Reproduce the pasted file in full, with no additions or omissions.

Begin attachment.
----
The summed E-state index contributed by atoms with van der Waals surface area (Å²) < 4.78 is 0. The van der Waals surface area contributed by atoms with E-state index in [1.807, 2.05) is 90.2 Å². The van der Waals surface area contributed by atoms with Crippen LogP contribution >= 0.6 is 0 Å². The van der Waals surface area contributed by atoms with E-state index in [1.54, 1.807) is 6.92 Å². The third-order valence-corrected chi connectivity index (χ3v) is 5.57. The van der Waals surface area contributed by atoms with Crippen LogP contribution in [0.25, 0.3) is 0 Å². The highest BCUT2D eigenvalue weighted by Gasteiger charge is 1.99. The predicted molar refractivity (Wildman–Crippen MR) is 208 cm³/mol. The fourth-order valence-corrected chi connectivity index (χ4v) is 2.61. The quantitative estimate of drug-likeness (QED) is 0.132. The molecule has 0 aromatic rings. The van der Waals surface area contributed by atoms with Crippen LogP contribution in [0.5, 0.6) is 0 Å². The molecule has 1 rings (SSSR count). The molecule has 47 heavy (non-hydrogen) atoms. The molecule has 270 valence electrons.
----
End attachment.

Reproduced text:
The summed E-state index contributed by atoms with van der Waals surface area (Å²) < 4.78 is 0. The van der Waals surface area contributed by atoms with E-state index in [1.807, 2.05) is 90.2 Å². The van der Waals surface area contributed by atoms with Crippen LogP contribution >= 0.6 is 0 Å². The van der Waals surface area contributed by atoms with E-state index in [1.54, 1.807) is 6.92 Å². The third-order valence-corrected chi connectivity index (χ3v) is 5.57. The van der Waals surface area contributed by atoms with Crippen LogP contribution in [0.25, 0.3) is 0 Å². The highest BCUT2D eigenvalue weighted by Gasteiger charge is 1.99. The predicted molar refractivity (Wildman–Crippen MR) is 208 cm³/mol. The fourth-order valence-corrected chi connectivity index (χ4v) is 2.61. The quantitative estimate of drug-likeness (QED) is 0.132. The molecule has 0 aromatic rings. The van der Waals surface area contributed by atoms with Crippen LogP contribution in [0.5, 0.6) is 0 Å². The molecule has 1 rings (SSSR count). The molecule has 47 heavy (non-hydrogen) atoms. The molecule has 270 valence electrons.